1) Upfront-income verification (UIV) with use of EIV being mandatory and use of non-EIV UIV being optional;

2) Third-party verification from source (written), (which is described in more detail above)

3) Third-party verification from source (oral), and

4) Family certification.

If third-party verification is not available, owners must document the tenant file to explain why third-party verification was not available.  

Also refer to Paragraph 5-18E.

When third-party verification is not available, owners must document in the file efforts made to obtain the required verification and the reason the verification was not obtained.  The owner must include the following documents in the applicant’s or tenant’s file:

1)     A written note to the file explaining why third-party verification is not possible; or

2)     A copy of the date-stamped original request that was sent to the third party; (Note from RBD: If applicable)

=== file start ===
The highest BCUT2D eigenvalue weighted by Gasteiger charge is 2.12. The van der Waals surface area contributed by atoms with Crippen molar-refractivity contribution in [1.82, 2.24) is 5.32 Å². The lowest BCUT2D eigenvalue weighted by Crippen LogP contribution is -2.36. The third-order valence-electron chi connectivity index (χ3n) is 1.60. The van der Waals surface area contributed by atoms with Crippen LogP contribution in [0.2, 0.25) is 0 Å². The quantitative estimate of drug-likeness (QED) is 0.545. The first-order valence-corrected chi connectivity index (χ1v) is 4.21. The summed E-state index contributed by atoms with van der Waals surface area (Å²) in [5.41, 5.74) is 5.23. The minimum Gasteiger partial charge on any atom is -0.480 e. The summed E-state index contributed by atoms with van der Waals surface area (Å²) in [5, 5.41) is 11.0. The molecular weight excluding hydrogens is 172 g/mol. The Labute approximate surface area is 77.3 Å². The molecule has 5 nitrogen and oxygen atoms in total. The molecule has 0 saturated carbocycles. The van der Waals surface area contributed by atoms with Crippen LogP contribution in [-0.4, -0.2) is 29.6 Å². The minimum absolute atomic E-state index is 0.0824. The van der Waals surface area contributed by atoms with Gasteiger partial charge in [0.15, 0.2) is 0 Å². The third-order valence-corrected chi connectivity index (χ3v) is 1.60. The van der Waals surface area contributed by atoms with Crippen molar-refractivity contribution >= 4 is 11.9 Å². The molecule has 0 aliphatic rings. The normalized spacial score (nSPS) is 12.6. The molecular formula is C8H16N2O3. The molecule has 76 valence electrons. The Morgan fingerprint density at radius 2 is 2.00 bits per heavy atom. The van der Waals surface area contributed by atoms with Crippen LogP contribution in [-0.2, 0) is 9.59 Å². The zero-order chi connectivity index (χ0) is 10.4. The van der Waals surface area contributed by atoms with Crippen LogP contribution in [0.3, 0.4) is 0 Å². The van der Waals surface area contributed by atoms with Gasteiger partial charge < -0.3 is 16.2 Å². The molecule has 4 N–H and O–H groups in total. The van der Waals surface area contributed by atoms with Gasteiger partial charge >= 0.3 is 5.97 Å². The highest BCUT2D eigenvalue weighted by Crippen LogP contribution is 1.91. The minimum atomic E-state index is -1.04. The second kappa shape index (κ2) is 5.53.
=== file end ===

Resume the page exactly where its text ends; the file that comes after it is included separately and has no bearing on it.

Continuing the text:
3)     Written notes or documentation indicating follow-up efforts to reach the third party to obtain verification; and

4)      A written note to the file indicating that the request has been outstanding without a response from the third party.

If you call the verifier, you must comply with documentation requirements established by HUD in HH 4350.3 Paragraph 5-18C.

Documenting Telephone Verification 

When verifying information by phone, the owner must record and include in the tenant’s file the following information:

  1. Third-party’s name, position, and contact information;
  2. Information reported by the third party;
  3. Name of the person who conducted the telephone interview; and
  4. Date and time of the telephone call.

As stated in HH 4350.3 Paragraph 5-13, you may accept family self-certification after attempting third-party verification. 

Keep in mind that the family certification must be either notarized or witnessed. Property managers can provide witness signatures.

Streamlined Verification

In 2016 and 2017 HUD added additional flexibility by introducing Streamlined Verification for assets and fixed income. HUD also introduced Streamlined Certification for residents whose fixed income represents 90% of the total household income.